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Is there actually a typographical benefit to variable fonts? Or is it just the font companies trying to justify new purchases?

I remember Adobe Multiple Masters (and Apple's GX fonts too), which were the cause of all sorts of problems, but the utility of specifying 'slightly not quite as Bold'; 'slightly more compressed' than the supplied fonts seems questionable.

There's a risk of reducing contrasting between weights, making things more 'samey'; or exaggerating the contrast beyond aesthetic limits.

I can see there might be some occasional uses, like logo design, but for general use, might it leads to poor choices?

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  • Essentially if your design your font with different weights you ought to get mm fonts for free.
    – joojaa
    May 7 at 14:59

2 Answers 2

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YMMV. I think there are benefits in uses such as video and animation, having letters you can easily morph is good there. I think a lot of the benefits in web design will be on crazy avant-garde stuff like some of the things Nick Sherman's done for Typographics, websites where it feels like the type is bubbling and twisting in front of your eyes, maybe uses that don't even exist yet.

If it's more conventional web, document and poster design, the particular benefit for my view is optical size options, you can have one file for all sizes. Google Fonts' article introducing Roboto Flex shows what you can do particularly well. They use a standard setting of Roboto for the body text and different variable font setting for the heading: by pushing up the x-height, stretching out the width and slimming down the weight it morphs into feeling sixties sci-fi, like the end titles of The Incredibles. It's really quite striking, it feels both distinctively different to the text and smoothly compatible with it.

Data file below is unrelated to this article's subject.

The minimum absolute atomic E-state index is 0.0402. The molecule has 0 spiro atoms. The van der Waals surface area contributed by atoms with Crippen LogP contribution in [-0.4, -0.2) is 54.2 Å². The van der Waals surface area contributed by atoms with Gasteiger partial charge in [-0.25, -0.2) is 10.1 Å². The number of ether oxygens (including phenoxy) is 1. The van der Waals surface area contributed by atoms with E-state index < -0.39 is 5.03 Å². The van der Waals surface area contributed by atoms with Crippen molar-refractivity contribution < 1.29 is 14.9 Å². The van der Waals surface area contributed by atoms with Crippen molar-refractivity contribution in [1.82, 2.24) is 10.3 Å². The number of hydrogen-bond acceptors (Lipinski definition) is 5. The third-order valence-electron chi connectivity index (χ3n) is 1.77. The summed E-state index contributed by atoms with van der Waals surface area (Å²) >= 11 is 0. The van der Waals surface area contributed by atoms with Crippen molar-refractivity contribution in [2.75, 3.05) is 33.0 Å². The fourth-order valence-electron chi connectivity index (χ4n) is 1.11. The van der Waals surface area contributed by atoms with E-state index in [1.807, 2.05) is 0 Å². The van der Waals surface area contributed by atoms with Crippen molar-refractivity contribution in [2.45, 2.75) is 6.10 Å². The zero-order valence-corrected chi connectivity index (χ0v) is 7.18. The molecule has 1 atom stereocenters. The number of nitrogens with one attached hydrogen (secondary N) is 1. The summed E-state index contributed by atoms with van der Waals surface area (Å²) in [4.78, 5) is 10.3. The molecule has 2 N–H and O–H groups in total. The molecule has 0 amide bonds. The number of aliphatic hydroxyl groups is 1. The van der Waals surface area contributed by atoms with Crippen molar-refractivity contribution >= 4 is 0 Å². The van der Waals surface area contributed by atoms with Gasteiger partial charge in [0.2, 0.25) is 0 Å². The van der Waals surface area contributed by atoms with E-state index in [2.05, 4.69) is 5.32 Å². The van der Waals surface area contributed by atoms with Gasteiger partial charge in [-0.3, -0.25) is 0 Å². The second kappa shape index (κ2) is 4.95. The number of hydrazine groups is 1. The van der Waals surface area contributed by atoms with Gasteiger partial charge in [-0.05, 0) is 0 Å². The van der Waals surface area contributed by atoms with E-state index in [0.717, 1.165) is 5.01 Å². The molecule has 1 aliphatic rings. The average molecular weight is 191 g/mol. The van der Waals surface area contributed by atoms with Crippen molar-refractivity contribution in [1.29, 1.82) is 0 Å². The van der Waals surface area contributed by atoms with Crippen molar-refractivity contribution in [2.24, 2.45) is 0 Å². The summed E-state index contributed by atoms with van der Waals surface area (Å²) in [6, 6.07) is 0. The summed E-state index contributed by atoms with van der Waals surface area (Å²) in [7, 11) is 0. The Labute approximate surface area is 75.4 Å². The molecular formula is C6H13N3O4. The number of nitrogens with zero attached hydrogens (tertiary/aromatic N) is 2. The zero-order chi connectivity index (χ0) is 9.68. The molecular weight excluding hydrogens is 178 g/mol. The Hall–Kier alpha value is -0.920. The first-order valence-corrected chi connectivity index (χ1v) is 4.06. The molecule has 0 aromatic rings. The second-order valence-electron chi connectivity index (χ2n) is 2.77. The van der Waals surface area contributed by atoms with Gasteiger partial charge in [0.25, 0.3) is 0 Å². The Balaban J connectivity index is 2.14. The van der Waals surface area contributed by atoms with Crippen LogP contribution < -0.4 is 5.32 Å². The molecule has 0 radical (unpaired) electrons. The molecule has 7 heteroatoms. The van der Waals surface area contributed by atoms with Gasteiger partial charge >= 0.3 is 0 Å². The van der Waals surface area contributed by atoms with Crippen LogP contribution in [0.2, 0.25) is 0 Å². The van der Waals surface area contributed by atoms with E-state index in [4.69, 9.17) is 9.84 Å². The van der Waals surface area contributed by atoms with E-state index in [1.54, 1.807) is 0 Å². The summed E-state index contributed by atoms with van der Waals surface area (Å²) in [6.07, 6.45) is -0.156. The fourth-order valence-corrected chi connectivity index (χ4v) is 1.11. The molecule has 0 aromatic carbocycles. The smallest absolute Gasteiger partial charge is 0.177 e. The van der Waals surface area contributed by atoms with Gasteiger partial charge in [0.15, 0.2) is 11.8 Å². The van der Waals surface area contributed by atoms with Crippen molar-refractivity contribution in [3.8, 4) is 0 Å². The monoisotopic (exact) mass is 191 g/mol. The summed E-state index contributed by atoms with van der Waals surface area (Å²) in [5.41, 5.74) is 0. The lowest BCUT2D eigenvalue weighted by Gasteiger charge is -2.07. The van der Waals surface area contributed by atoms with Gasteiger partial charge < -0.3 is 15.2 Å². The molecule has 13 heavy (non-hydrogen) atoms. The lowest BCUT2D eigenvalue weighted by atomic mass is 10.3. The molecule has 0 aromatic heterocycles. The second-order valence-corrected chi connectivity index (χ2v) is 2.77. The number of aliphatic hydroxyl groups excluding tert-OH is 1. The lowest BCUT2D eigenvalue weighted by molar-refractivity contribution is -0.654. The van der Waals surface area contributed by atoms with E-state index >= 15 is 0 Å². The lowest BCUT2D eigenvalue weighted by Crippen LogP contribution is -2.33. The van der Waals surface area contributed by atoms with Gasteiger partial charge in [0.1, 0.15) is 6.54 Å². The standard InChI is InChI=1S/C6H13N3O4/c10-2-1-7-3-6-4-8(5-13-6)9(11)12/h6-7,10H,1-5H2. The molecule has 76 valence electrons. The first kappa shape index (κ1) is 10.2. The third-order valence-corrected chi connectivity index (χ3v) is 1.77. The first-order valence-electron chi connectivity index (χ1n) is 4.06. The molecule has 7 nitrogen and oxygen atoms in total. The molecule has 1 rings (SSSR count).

For posters, I guess the benefit is being able to jam a big bold headline into exactly the right space, and maybe to crunch the width a bit if something changed at the last minute and you needed to scrunch in a bit of extra text. Wood type was sold in a huge range of widths for exactly that reason.

Often though designers, even ones who care about niceties like optical sizes, want a hierarchy with a separate typeface for each use: a display type for headings, a serif or neogrot for body text, a separate agate/caption font for small text, etc. These could all be catered for by one VF, but often you'd rather have different typefaces for them. We're not in the sixteenth century where the expectation is a Garamond-style serif at every single size and for every single use, although if you like that classical style you could do it with VF and make it look very very good.

For websites, compared to tracking garbage and images, the font size is a very small part of a website's payload, not very important.